Discrimination and Harassment

Discrimination and harassment claims often increase in a down economy. Learn the proper techniques for conducing proper workplace harassment investigations, providing sexual harassment training, and more to reduce claims of employment discrimination and preventing sexual harassment in the workplace.

Sometimes, all it takes to stop sexual harassment (or behavior that could escalate to harassment) is to tell the individual to cut it out. But you’ll never know if it worked unless you follow up. You should periodically check back with those affected and note their response in your files.

Some employees think that throwing around a few unfounded allegations makes them whistle-blowers. They assume that by reporting what they think is illegal activity, they gain job protection. That’s not always true. If the alleged misconduct isn’t reported in good faith, there’s no protection.

One of the simplest and most effective ways to prevent retaliation lawsuits is to follow up with the employee who complained. Remind her that you won’t tolerate retaliation, and be sure to check back at least once following the investigation.
Employers sometimes assume that because a case is in arbitration, they don’t have to take the case as seriously as they would during courtroom proceedings. That can be a big mistake.

Not all discrimination cases are created equal. For example, race discrimination is prohibited by two laws: Title VII of the Civil Rights Act of 1964 and a much older statute called Section 1981. Enacted following the Civil War, Section 1981 bans discrimination based on race in contracting. It gives employees claiming race discrimination one more way to sue.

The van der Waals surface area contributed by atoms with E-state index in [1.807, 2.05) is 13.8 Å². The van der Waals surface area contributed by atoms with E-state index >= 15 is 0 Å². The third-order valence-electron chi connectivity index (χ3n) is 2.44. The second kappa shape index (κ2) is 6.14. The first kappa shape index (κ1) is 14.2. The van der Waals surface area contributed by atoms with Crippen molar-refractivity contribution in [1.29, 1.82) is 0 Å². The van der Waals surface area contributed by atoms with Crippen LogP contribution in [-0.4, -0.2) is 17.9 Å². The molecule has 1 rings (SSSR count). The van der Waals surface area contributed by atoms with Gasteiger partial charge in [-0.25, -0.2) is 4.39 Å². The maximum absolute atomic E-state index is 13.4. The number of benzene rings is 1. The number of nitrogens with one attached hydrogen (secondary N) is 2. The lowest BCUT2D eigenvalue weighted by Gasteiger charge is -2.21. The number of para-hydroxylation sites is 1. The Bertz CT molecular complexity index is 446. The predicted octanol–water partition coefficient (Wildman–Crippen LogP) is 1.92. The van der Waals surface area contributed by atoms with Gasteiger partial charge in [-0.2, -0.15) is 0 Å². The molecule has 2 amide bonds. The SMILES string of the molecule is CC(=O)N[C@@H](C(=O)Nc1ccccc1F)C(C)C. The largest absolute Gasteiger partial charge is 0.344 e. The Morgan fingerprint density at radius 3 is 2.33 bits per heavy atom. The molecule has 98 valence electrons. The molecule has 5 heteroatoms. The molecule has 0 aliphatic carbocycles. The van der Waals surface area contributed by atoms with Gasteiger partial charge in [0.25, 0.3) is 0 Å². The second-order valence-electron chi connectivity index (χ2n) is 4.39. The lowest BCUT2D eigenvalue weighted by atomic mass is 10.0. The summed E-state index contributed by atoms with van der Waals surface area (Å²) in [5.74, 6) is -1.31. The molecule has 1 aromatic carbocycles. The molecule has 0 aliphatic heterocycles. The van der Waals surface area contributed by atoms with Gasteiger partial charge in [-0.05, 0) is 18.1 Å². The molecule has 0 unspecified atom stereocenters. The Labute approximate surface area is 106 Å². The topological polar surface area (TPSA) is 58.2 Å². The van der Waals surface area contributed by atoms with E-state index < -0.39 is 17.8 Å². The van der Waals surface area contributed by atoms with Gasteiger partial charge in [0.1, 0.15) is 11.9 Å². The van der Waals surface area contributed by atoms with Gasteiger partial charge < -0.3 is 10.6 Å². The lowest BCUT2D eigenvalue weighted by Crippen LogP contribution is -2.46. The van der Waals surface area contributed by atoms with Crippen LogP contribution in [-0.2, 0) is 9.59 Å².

Most religious discrimination lawsuits involve allegations of subtle mistakes—e.g., a manager didn’t understand that an em­­ployee had a legitimate need for religious accommodation. But there was nothing subtle about the allegations in a re­­­­cently settled case in­­volving Cincinnati-based Convergys Corp.
Winona-based Hal Leonard Publishing Co. has settled a sexual harassment class action suit with the EEOC. The music publisher will pay $150,000 to a class of women who claim they had to endure unwanted grabbing, squeezing and sexual innuendo.
The key to preventing most har­­assment lawsuits lies in properly handling the situation when you first learn of a problem. A quick and effective response that stops the hostility right away is essential.

Sexual harassment victims deserve to have their claims investigated, not ignored. Under no circumstances should you encourage a complaining employee to quit instead of having to endure continued harassment. That’s a sure indication to many juries that the worker was punished for reporting sexual harassment.

If you pay women and men different rates for the doing the same work, you had better have a good reason—one that can stand up in court. Otherwise, you’ll probably wind up on the losing end of an Equal Pay Act (EPA) lawsuit.